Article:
We may also be concerned about who gets to control the subsequent research using this technology. Should there be state or federal oversight? Keep in mind that we cannot control what happens in other countries. Even in this country it can be difficult to craft guidelines that restrict only the research someone finds objectionable, while allowing other important research to continue. Additionally, the use of assisted reproductive technologies (IVF, for example) is largely unregulated in the U.S., and the decision to put in place restrictions will certainly raise objections from both potential parents and IVF providers.
And those are merely the beginnings, with a gazillion other questions, like:
Moreover, there are important questions about cost and access. Right now most assisted reproductive technologies are available only to higher-income individuals. A handful of states mandate infertility treatment coverage, but it is very limited. How should we regulate access to embryo editing for serious diseases? We are in the midst of a widespread debate about health care, access and cost. If it becomes established and safe, should this technique be part of a basic package of health care services when used to help create a child who does not suffer from a specific genetic problem? What about editing for nonhealth issues or less serious problems – are there fairness concerns if only people with sufficient wealth can access?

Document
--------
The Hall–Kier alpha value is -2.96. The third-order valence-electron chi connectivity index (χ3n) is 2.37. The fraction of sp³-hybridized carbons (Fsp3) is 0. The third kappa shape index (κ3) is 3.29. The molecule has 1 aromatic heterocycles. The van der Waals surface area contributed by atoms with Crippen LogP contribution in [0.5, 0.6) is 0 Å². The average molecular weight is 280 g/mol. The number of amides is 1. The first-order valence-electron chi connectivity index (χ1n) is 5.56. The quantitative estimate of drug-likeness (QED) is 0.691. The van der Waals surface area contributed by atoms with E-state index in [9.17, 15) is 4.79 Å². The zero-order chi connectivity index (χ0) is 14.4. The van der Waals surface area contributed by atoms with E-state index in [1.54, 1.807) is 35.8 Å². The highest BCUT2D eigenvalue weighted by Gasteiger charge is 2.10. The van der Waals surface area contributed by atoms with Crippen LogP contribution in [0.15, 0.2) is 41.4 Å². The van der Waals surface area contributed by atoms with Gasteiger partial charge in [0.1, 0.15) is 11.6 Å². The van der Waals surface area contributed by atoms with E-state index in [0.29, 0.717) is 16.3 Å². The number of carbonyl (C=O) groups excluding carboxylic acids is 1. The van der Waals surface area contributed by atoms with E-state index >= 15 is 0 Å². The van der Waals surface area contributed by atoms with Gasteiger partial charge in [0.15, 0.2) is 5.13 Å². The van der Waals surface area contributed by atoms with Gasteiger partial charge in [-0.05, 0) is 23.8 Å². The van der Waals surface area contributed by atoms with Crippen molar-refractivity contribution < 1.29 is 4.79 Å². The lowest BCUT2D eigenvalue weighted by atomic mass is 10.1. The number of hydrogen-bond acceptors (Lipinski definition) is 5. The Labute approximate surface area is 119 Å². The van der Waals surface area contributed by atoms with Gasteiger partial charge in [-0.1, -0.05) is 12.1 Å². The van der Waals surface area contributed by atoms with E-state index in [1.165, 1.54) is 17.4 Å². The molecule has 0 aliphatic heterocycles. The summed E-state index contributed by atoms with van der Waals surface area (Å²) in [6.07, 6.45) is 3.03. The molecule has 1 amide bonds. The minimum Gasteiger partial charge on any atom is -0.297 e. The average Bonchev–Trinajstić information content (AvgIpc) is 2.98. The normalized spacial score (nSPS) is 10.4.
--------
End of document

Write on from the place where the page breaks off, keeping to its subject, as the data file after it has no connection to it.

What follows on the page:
"Now is the time to figure out how we want to see this gene-editing path unfold."  Yep!

There is no way I want to leave these questions to some "wise men" (almost always men!) to decide on behalf of humanity.  But, if I want healthier deliberations amongst us all, then it gets back to the fundamental question of the purpose of education.  Should we invest in educating the youth so that they can think about such fuzzy and complex issues, and help a democratic society decide? Or should we let the prevailing forces channel higher education to be about workforce preparation, and just fuck the philosophy departments!

I know where I stand on this.  And, unlike the current president and his minions with their ackamarackus, mine is a principled and consistent stand.

Wednesday, July 26, 2017

Seminal Worms and Meat Juices

Back in the high school biology lab, I, like the rest of the class, pricked my finger and placed a drop of blood on a glass slide, which I then looked at through the microscope.

I will tell you what else I do remember from back then.  I wondered if, like the biology book said, I might be able to see sperm in the semen.

No, I did not do that lab experiment.  Relax! ;)

Antonie van Leeuwenhoek did that for all of us.  No, he was not some lone guy doing strange things.  He was a married man, who fathered children.  Leeuwenhoek was one heck of a genius, and his insights gained from microscopes launched micrbiology.  His innumerable accomplishments are almost always dwarfed--in my evergreen teenage mind--by his observing the sperm ;)